‘Unfriend’ as Oxford University Press Word of the Year: marketing ploy, (social) media hype

The word unfriend recently garnered the Oxford University Press’ Word of the Year recognition. Adrian Chen of Gawker realized that ‘the Word of the Year is a huge scam.’ He says that the past four winners are ‘all just hacky trend pieces from that year, in lexicographic form.’

To recall, the past four winners for Word of the Year are hypermiling (which is said to be ‘maximizing gas mileage by adjusting your car and driving techniques’), locavore (someone who adheres to the movement that ‘encourages consumers to buy from farmers’ markets or even to grow or pick their own food), carbon neutral (‘reducing your carbon footprint,’ then ‘balancing your remaining emissions’), and podcast (‘a digital recording of a radio broadcast or similar program, made available on the Internet for downloading to a personal audio player’).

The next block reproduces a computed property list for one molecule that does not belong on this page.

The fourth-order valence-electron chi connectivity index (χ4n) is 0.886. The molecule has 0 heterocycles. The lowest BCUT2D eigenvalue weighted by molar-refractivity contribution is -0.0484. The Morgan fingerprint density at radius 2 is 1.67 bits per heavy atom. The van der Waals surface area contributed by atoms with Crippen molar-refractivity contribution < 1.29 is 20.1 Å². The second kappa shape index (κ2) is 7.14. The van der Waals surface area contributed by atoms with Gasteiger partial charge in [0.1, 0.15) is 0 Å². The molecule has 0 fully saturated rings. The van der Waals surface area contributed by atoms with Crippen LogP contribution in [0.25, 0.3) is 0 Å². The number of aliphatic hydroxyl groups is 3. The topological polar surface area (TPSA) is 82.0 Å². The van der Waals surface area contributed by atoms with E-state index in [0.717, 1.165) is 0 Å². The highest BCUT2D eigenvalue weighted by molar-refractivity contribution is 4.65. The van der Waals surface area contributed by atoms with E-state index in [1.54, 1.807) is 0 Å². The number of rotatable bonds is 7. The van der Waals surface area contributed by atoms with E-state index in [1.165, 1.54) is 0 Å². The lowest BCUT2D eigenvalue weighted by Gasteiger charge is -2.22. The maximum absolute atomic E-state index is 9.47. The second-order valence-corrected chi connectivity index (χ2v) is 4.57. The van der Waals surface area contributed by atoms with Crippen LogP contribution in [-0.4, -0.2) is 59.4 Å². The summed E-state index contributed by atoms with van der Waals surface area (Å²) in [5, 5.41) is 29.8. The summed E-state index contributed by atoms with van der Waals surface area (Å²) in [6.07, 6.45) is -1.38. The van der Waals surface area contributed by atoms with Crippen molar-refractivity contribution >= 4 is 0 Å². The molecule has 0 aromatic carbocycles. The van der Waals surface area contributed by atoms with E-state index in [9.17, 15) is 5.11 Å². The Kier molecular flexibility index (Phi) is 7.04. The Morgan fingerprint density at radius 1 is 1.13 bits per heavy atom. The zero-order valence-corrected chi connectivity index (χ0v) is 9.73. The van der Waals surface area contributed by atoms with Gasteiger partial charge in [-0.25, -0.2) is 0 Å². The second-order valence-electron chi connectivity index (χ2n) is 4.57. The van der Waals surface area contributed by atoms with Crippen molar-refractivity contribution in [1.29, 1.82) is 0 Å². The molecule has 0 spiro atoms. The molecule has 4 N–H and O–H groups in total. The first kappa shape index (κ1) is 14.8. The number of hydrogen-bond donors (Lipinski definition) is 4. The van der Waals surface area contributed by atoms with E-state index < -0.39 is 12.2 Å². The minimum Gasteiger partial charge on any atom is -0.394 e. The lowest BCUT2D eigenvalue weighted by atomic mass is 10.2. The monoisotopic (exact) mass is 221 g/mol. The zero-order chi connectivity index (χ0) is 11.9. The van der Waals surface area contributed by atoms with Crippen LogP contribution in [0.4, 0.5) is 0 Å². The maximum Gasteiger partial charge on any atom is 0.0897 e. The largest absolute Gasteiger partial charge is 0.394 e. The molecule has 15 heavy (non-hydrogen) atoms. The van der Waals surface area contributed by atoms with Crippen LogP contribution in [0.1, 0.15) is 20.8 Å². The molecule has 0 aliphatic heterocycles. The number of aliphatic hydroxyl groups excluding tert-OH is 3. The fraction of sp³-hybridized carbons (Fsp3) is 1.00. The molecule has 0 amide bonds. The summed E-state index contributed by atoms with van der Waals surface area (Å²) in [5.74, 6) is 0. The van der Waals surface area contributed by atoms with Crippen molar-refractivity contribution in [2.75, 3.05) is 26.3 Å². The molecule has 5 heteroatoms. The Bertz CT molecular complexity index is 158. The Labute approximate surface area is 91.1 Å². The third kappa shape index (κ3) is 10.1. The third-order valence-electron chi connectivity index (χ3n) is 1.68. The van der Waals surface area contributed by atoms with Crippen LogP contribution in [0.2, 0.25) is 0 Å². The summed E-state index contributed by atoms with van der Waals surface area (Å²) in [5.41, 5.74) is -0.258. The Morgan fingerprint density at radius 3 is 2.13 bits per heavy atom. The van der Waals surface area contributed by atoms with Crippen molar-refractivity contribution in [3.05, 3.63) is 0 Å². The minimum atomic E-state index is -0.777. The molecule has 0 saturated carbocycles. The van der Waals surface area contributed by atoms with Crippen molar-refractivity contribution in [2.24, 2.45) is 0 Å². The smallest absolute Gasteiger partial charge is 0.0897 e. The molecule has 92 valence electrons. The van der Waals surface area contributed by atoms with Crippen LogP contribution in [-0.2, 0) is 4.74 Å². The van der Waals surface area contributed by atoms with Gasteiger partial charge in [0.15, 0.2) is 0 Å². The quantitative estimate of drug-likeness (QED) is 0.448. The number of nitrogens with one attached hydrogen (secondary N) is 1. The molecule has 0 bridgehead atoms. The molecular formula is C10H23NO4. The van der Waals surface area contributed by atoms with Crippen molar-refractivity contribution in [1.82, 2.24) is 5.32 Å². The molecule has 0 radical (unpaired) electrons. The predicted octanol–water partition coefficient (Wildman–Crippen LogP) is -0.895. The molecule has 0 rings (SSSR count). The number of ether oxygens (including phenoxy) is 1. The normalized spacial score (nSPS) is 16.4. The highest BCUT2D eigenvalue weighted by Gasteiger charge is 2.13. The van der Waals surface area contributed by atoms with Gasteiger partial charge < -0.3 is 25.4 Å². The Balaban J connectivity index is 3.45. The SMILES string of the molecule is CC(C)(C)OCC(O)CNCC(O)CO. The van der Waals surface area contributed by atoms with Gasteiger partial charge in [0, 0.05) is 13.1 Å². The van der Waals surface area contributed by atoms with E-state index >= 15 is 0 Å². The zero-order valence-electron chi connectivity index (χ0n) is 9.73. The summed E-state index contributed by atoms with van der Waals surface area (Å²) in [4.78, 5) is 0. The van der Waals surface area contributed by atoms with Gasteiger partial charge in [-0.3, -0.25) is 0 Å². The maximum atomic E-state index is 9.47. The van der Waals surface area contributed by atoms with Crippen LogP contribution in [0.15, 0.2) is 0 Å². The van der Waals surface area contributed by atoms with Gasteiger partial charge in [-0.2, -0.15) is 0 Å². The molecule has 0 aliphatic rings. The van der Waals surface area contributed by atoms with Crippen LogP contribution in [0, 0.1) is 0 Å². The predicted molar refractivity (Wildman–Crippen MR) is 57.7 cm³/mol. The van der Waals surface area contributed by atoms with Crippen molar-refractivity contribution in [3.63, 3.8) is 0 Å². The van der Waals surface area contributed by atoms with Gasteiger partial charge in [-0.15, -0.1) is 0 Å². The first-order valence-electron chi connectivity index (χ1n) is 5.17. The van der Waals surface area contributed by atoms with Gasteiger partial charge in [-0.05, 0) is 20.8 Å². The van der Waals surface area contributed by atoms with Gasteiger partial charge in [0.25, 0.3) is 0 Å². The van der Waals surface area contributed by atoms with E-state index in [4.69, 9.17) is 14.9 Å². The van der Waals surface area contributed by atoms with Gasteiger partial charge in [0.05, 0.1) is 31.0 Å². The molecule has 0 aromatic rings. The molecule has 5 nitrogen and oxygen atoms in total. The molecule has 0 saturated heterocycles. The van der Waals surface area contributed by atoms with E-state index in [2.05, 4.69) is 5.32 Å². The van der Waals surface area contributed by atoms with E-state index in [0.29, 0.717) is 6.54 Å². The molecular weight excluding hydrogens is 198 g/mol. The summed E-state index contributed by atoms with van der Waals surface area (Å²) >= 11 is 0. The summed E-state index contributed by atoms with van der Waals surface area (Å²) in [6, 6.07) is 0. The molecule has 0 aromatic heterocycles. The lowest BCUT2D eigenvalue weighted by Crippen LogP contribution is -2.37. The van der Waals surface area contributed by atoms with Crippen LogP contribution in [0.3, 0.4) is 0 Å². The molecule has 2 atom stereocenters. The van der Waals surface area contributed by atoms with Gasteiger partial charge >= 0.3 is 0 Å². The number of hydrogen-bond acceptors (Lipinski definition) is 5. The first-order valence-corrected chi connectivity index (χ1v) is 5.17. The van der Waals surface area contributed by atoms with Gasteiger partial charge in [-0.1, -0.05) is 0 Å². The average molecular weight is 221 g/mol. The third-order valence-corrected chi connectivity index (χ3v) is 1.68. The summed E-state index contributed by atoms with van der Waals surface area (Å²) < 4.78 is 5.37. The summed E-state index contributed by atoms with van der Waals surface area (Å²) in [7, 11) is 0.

Christine Lindberg, senior lexicographer for Oxford’s US dictionary program, defends the recognition, “In the online social networking context, its meaning is understood, so its adoption as a modern verb form makes this an interesting choice for Word of the Year.”

As a verb, the word “unfriend” means ‘to remove someone as a ‘friend’ on a social networking site such as Facebook.’ Facebook users will definitely recognize the word “unfriend.” If you’re a Facebook account holder, it’s what you do to your e-stalker that was once your boyfriend or girlfriend before the relationship turned sour, even scary.

Chen says that the Oxford University Press itself ‘admitted that the Word of the Year is nothing more than a silly marketing ploy’ by picking a ‘testament to how much social media is affecting the lexicon.’

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Via Gawker

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